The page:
To succeed, she’ll need to be brave for more than three-and-a-half hours.  Good parenting is exhausting.  In the first few years, my spouse and I felt that each night at bedtime we were struggling to toss our bedraggled bodies over the finish line – and then we’d have to wake up and do it again.

Oh my.

Eleven minutes for glory?  A committed parent is looking at approximately twenty years, no cheering fans, and no assurance, ever, that you’re even doing it right.  A parent needs to be brave in the sense that David Foster Wallace described in The Pale King.

The_Pale_King‘By which,’ he said, ‘I mean true heroism, not heroism as you might know it from films or the tales of childhood.  You are now nearly at childhood’s end; you are ready for the truth’s weight, to bear it. 

The truth is that the heroism of your childhood entertainments was not true valor.  It was theater.  The grand gesture, the moment of choice, the mortal danger, the external foe, the climactic battle whose outcome resolves all–all designed to appear heroic, to excite and gratify an audience.  An audience.’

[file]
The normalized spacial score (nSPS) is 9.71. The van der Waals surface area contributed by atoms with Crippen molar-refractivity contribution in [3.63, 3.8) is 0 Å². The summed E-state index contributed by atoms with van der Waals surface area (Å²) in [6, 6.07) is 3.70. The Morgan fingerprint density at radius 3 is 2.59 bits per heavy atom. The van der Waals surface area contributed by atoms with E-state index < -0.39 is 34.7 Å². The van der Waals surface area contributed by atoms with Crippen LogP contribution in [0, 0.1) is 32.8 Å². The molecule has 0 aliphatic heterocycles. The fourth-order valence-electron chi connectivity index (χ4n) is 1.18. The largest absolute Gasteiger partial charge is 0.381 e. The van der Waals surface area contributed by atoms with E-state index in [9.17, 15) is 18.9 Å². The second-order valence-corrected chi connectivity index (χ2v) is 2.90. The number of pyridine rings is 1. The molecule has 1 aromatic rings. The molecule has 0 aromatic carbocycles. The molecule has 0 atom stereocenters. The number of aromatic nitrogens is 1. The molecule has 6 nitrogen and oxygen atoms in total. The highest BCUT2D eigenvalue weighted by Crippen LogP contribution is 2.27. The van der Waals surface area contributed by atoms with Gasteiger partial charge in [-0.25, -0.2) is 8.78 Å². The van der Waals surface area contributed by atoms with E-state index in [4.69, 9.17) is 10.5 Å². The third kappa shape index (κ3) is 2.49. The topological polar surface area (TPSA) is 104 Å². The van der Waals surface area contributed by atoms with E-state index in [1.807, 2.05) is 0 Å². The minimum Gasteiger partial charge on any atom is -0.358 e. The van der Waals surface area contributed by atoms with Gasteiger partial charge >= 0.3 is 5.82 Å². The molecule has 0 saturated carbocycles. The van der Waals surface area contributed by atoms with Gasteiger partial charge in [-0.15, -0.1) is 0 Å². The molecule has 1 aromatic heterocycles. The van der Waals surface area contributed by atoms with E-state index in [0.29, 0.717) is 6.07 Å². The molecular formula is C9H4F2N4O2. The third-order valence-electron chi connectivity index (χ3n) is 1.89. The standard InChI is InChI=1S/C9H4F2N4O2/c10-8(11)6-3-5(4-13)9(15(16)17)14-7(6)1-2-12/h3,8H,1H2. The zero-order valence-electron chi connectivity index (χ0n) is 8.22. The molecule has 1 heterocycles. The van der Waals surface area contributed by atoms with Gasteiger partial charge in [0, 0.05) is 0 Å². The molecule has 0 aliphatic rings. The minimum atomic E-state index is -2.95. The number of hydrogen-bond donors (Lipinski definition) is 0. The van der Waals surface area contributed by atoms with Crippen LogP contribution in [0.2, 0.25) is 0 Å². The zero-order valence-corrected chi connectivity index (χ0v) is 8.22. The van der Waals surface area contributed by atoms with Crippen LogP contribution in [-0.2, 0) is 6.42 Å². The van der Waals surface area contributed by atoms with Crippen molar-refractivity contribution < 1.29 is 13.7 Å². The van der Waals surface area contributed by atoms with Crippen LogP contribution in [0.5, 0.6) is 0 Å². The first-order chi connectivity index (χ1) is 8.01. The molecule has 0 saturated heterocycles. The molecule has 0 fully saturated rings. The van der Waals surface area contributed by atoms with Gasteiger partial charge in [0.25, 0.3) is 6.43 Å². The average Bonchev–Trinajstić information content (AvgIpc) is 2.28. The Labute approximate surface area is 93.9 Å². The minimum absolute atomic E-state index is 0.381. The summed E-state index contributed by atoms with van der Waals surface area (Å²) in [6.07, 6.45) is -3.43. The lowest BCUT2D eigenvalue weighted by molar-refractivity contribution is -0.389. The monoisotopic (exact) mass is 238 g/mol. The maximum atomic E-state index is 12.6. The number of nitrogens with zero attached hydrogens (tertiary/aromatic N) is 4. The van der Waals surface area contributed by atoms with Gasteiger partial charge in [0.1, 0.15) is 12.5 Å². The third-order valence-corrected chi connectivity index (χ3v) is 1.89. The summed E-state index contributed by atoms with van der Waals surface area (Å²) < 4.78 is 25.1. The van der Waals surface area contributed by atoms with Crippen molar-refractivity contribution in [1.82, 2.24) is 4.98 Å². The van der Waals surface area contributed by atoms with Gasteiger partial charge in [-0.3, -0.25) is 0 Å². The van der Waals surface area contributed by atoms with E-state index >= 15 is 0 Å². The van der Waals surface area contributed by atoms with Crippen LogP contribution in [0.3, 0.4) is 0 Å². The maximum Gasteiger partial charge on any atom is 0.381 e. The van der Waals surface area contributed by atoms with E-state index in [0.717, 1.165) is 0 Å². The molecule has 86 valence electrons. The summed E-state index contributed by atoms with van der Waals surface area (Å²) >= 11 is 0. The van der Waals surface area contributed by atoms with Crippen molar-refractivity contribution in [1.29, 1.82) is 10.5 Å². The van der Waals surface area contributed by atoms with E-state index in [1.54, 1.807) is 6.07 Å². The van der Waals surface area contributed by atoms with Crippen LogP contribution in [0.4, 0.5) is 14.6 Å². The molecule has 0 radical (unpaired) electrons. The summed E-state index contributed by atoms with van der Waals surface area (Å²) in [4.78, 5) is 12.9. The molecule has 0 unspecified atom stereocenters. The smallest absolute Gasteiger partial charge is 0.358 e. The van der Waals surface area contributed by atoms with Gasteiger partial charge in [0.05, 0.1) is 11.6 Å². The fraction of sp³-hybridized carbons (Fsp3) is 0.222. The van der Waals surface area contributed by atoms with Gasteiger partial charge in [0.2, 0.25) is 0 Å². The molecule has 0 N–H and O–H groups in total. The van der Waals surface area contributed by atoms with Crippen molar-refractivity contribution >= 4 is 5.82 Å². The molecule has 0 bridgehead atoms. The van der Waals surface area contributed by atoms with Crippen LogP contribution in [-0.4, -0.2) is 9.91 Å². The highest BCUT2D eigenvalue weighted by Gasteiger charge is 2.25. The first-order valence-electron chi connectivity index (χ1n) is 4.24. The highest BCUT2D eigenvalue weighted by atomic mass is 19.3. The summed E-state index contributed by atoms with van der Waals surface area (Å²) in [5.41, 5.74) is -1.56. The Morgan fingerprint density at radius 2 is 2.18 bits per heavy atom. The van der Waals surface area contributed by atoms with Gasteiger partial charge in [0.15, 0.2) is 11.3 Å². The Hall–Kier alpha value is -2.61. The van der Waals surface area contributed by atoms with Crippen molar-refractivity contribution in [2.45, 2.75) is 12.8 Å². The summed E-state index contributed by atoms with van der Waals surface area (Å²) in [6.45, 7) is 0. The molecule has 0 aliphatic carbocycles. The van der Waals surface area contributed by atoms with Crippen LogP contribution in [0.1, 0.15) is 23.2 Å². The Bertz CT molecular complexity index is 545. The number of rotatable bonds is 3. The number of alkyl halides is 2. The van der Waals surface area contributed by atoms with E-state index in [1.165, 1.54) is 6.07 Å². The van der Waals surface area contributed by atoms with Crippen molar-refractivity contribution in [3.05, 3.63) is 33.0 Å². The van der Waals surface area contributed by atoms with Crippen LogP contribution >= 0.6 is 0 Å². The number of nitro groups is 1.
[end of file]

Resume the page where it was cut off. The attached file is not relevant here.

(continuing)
He made a gesture I can’t describe: ‘Gentlemen, welcome to the world of reality–there is no audience.  No one to applaud, to admire.  No one to see you.  Do you understand?  Here is the truth–actual heroism receives no ovation, entertains no one.  No one queues up to see it.  No one is interested.’ 

He paused again and smiled in a way that was not one bit self-mocking.  ‘True heroism is you, alone, in a designated work space.  True heroism is minutes, hours, weeks, year upon year of the quiet, precise, judicious exercise of probity and care–with no one there to see or cheer.  This is the world.  Just you and the job, at your desk.’

Wallace fully expected to have an audience for his words, but even then, bravery was needed during the lonely years spent composing – indeed, the tragedy here is that Wallace’s courage abandoned him just as he wrote this passage.